Sidney Poitier documentary “Sidney” is now playing on Apple TV+ (Photo courtesy of Apple TV+).
RegalMag.com got its name from the fact the African-American men descend from African kings.
Kings do not lower themselves to fit in with the uncouth.
But they rise above any slights, misunderstandings or disrespect.
Academy Award winning actor Sidney Poitier epitomized the word regal, and the Apple TV+ documentary “Sidney” shows how knowing oneself and knowing one’s worth can help anyone rise above the ignorance and hatred that is determined to keep one down and in their so-called place.
To a logically thinking person, the fairytale story of Poitier’s career and life should not have happened.
Poitier arrived two months premature.
He should not have lived much longer past infancy.
His health became so dire that his father left the house shortly after Poitier’s birth to find a shoebox to bury his newborn son in.
However, Poitier’s mother did not want to give up on her son without exhausting all possibilities.
Poitier’s mother visited a soothsayer, and she told her that not only was her son going to live to maturity.
But he was going to travel the world and become extremely famous.
Although Poitier obviously lived past infancy, when he began getting in trouble with some of his childhood friends, who were sent to reform school, his family made the decision to send him from The Bahamas to Miami to escape the trouble he was finding in his homeland.
To many foreigners, America has always represented the land of opportunity and freedom.
People leave impoverished and draconian situations to find more opportunities in America.
But for a Black man in the early 20th century, America represented the opposite of freedom, especially in the South.
Although Poitier’s parents worked as tomato farmers, they carried themselves like dignitaries.
The Poitiers always knew their worth and their significance.
Therefore, they taught all their children how important they were no matter what the outside world might tell them.
Because of his upbringing, Poitier always saw himself as a man, not just a Black man.
Unfortunately, America saw him as a Black man.
And to a racist America, Black meant inferiority and submission.
And when Poitier delivered a package to a White woman’s front door instead of the back door, like a good Black boy should, it led to a visit from the Ku Klux Klan and his escape to Harlem, N.Y.
While in Harlem working as a dishwasher without much formal education and a heavy Bahamian accent, Poitier began to pursue an acting career after learning about the American Negro Theater.
To prove himself as a competent actor, Poitier had to first master reading.
Then, he had to overcome his hard Bahamian accent.
Lastly, he had to overcome bigotry in Hollywood, which would only allow one Black movie star at a time.
Even then, that Black movie star had to demean himself or herself, and his or her community, by playing subservient roles like maids and buffoons like Academy Award winner Hattie McDaniel, Stepin Fetchit and Mantan Moreland.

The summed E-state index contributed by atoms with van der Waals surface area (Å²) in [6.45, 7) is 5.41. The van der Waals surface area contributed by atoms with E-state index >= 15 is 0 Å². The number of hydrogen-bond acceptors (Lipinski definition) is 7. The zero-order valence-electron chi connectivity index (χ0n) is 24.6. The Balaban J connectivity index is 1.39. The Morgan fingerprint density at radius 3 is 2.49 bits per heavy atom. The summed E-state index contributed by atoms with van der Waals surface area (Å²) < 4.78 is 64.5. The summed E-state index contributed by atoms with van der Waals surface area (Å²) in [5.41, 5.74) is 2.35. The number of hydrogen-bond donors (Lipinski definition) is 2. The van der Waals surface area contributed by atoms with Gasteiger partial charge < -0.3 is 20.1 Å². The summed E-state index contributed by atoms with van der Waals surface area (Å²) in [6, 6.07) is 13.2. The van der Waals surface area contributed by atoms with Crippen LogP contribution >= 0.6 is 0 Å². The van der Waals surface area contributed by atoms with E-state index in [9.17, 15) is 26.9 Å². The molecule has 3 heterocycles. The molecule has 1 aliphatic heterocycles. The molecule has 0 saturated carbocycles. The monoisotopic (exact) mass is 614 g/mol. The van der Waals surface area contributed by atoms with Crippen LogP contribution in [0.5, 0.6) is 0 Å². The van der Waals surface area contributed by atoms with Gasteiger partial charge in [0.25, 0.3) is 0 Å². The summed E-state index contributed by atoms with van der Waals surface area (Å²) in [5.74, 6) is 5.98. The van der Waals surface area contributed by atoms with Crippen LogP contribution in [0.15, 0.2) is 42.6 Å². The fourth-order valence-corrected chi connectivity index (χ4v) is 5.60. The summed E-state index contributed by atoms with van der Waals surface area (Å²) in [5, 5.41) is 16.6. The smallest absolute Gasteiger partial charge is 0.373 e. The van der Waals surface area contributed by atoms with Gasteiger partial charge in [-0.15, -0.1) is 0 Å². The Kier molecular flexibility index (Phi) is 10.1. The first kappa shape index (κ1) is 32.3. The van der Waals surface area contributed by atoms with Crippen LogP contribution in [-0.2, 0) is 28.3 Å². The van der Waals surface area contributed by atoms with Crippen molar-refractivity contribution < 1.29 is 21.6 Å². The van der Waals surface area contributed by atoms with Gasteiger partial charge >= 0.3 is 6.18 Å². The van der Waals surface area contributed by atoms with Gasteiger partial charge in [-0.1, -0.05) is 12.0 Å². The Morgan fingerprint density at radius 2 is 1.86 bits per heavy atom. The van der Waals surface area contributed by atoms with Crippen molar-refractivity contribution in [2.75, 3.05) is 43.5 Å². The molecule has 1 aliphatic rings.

But for Poitier, reducing himself to stereotypical roles just to get a paycheck would never be tolerated.
His parents would not allow him to present himself as anything less than a man and less than equal.
Because of that, his self-assuredness and strength changed the way Black men got portrayed in Hollywood as he refused to look down or bat his eyes for the White man.
And as proven in the film “In The Heat of the Night,” Poitier refused to turn the other cheek when disrespected physically by the White man.
His work eventually led to an Academy Award for “Lilies of the Field.”
And his strength led to more powerful roles for Black men and women during the Blaxploitation era.
Although Poitier’s style and grace fell out of favor in the Black community once the 1970s generation embraced the Black Power movement, very few could ever diminish his impact on the next couple of generations of Black talent.
The Apple TV+ documentary “Sidney,” directed by Reginald Hudlin and produced by Oprah Winfrey, is in essence a love song or tribute song to a pioneer that opened the door for every Black creative that came after his greatness first graced a movie screen or stage.
And coming after his passing, “Sidney” comes off as a huge acknowledgment of gratitude to a man that deserved his flowers in life, and in perpetuity.
In “Sidney,” Winfrey even sheds tears thinking about how Poitier’s life and career changed the trajectory of her own life.
The parallels between Winfrey and Poitier’s lives are striking.
Both came up very poor.
Both climbed the highest heights of fame.
Both received criticism from their own community for not being Black enough.
Both ignored the haters and continued pursuing their dreams and their greatness.
Both paved the way for so many others that came after them, especially those that look like them.
However, the profound moments of “Sidney” are not his professional accomplishments, which the press has documented for decades.
But “Sidney” wins because of the personal moments and thoughts shared by his widow, ex-wife and his daughters.
Like his father would tell him, the role of a father is a role that one should never abandon.
Another standout scene in “Sidney” is the 2002 Academy Awards when Poitier, Denzel Washington and Halle Berry all won Oscars.
Washington spoke about how he had spent his entire career chasing Poitier’s greatness.
Or should greatness be replaced with royalty?
Both seem apropos.